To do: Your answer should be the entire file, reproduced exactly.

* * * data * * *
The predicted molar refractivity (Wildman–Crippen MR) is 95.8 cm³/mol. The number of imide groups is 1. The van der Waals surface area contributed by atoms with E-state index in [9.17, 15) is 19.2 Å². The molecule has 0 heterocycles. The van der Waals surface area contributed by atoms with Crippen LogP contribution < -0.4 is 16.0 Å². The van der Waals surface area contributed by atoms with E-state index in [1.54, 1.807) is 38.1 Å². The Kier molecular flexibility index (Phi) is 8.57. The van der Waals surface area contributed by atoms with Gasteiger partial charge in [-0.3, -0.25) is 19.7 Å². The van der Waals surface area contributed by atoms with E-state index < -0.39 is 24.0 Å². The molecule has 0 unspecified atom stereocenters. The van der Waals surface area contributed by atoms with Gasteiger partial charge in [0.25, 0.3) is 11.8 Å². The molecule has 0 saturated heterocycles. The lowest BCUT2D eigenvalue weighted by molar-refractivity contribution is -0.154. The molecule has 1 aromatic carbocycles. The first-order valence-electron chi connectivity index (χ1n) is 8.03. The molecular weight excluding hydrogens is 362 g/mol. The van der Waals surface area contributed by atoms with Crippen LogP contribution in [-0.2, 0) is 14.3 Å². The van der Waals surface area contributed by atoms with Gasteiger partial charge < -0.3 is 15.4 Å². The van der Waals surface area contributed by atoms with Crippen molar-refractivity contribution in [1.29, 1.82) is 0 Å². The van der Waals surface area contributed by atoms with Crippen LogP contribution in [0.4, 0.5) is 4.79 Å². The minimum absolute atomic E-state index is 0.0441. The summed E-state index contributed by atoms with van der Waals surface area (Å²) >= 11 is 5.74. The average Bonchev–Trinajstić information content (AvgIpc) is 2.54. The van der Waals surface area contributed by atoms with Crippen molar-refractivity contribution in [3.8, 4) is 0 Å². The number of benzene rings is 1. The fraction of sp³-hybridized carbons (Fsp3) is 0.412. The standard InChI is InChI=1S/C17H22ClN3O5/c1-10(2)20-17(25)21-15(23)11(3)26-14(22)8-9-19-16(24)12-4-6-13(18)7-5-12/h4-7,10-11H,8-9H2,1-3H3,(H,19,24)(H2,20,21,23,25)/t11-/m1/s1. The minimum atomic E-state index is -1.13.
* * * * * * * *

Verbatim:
The predicted molar refractivity (Wildman–Crippen MR) is 95.8 cm³/mol. The number of imide groups is 1. The van der Waals surface area contributed by atoms with E-state index in [9.17, 15) is 19.2 Å². The molecule has 0 heterocycles. The van der Waals surface area contributed by atoms with Crippen LogP contribution < -0.4 is 16.0 Å². The van der Waals surface area contributed by atoms with E-state index in [1.54, 1.807) is 38.1 Å². The Kier molecular flexibility index (Phi) is 8.57. The van der Waals surface area contributed by atoms with Gasteiger partial charge in [-0.3, -0.25) is 19.7 Å². The van der Waals surface area contributed by atoms with E-state index < -0.39 is 24.0 Å². The molecule has 0 unspecified atom stereocenters. The van der Waals surface area contributed by atoms with Gasteiger partial charge in [0.25, 0.3) is 11.8 Å². The molecule has 0 saturated heterocycles. The lowest BCUT2D eigenvalue weighted by molar-refractivity contribution is -0.154. The molecule has 1 aromatic carbocycles. The first-order valence-electron chi connectivity index (χ1n) is 8.03. The molecular weight excluding hydrogens is 362 g/mol. The van der Waals surface area contributed by atoms with Crippen LogP contribution in [-0.2, 0) is 14.3 Å². The van der Waals surface area contributed by atoms with Gasteiger partial charge < -0.3 is 15.4 Å². The van der Waals surface area contributed by atoms with Crippen molar-refractivity contribution in [1.29, 1.82) is 0 Å². The van der Waals surface area contributed by atoms with Crippen LogP contribution in [0.4, 0.5) is 4.79 Å². The minimum absolute atomic E-state index is 0.0441. The summed E-state index contributed by atoms with van der Waals surface area (Å²) >= 11 is 5.74. The average Bonchev–Trinajstić information content (AvgIpc) is 2.54. The van der Waals surface area contributed by atoms with Crippen molar-refractivity contribution in [3.8, 4) is 0 Å². The number of benzene rings is 1. The fraction of sp³-hybridized carbons (Fsp3) is 0.412. The standard InChI is InChI=1S/C17H22ClN3O5/c1-10(2)20-17(25)21-15(23)11(3)26-14(22)8-9-19-16(24)12-4-6-13(18)7-5-12/h4-7,10-11H,8-9H2,1-3H3,(H,19,24)(H2,20,21,23,25)/t11-/m1/s1. The minimum atomic E-state index is -1.13.